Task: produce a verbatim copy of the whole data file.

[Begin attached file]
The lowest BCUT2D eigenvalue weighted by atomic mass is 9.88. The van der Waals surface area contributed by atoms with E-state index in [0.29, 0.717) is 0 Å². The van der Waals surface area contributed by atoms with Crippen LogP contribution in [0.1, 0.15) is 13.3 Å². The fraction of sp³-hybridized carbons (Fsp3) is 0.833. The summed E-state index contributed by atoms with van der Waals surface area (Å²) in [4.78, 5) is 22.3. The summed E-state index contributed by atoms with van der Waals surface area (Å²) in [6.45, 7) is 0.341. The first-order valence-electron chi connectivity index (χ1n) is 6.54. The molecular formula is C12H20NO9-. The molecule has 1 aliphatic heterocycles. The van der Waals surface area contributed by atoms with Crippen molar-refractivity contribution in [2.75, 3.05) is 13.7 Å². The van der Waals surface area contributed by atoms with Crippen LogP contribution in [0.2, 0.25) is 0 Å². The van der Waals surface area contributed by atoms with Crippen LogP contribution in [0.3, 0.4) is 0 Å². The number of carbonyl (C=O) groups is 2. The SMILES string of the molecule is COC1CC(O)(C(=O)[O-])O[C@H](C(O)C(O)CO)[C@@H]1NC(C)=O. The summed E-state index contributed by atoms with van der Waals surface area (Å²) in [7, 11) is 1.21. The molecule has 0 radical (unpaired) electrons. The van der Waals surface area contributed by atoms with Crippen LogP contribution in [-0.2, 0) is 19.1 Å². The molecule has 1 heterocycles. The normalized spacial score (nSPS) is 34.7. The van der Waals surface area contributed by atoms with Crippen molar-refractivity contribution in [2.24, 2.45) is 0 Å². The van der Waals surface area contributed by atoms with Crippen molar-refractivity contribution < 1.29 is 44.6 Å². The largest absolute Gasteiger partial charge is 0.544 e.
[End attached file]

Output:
The lowest BCUT2D eigenvalue weighted by atomic mass is 9.88. The van der Waals surface area contributed by atoms with E-state index in [0.29, 0.717) is 0 Å². The van der Waals surface area contributed by atoms with Crippen LogP contribution in [0.1, 0.15) is 13.3 Å². The fraction of sp³-hybridized carbons (Fsp3) is 0.833. The summed E-state index contributed by atoms with van der Waals surface area (Å²) in [4.78, 5) is 22.3. The summed E-state index contributed by atoms with van der Waals surface area (Å²) in [6.45, 7) is 0.341. The first-order valence-electron chi connectivity index (χ1n) is 6.54. The molecular formula is C12H20NO9-. The molecule has 1 aliphatic heterocycles. The van der Waals surface area contributed by atoms with Crippen molar-refractivity contribution in [2.75, 3.05) is 13.7 Å². The van der Waals surface area contributed by atoms with Crippen LogP contribution in [0.2, 0.25) is 0 Å². The van der Waals surface area contributed by atoms with Crippen LogP contribution in [0.3, 0.4) is 0 Å². The number of carbonyl (C=O) groups is 2. The SMILES string of the molecule is COC1CC(O)(C(=O)[O-])O[C@H](C(O)C(O)CO)[C@@H]1NC(C)=O. The summed E-state index contributed by atoms with van der Waals surface area (Å²) in [7, 11) is 1.21. The molecule has 0 radical (unpaired) electrons. The van der Waals surface area contributed by atoms with Crippen LogP contribution in [-0.2, 0) is 19.1 Å². The molecule has 1 heterocycles. The normalized spacial score (nSPS) is 34.7. The van der Waals surface area contributed by atoms with Crippen molar-refractivity contribution in [2.24, 2.45) is 0 Å². The van der Waals surface area contributed by atoms with Crippen molar-refractivity contribution < 1.29 is 44.6 Å². The largest absolute Gasteiger partial charge is 0.544 e.